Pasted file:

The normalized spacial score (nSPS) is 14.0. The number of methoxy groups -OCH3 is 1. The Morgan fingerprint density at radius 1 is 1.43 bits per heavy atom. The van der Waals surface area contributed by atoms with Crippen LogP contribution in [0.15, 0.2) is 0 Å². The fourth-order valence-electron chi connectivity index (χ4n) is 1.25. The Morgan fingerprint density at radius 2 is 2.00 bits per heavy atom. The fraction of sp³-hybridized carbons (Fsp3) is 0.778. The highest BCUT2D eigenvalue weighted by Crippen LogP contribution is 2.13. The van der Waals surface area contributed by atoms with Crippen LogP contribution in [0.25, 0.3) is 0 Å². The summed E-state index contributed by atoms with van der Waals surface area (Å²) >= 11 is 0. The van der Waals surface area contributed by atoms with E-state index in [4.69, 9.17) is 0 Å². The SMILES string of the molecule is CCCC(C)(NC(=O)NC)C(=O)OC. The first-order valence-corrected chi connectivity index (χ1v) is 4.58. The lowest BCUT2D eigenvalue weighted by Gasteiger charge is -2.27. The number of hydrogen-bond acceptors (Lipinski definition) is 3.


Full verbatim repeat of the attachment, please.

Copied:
The normalized spacial score (nSPS) is 14.0. The number of methoxy groups -OCH3 is 1. The Morgan fingerprint density at radius 1 is 1.43 bits per heavy atom. The van der Waals surface area contributed by atoms with Crippen LogP contribution in [0.15, 0.2) is 0 Å². The fourth-order valence-electron chi connectivity index (χ4n) is 1.25. The Morgan fingerprint density at radius 2 is 2.00 bits per heavy atom. The fraction of sp³-hybridized carbons (Fsp3) is 0.778. The highest BCUT2D eigenvalue weighted by Crippen LogP contribution is 2.13. The van der Waals surface area contributed by atoms with Crippen LogP contribution in [0.25, 0.3) is 0 Å². The summed E-state index contributed by atoms with van der Waals surface area (Å²) >= 11 is 0. The van der Waals surface area contributed by atoms with E-state index in [4.69, 9.17) is 0 Å². The SMILES string of the molecule is CCCC(C)(NC(=O)NC)C(=O)OC. The first-order valence-corrected chi connectivity index (χ1v) is 4.58. The lowest BCUT2D eigenvalue weighted by Gasteiger charge is -2.27. The number of hydrogen-bond acceptors (Lipinski definition) is 3.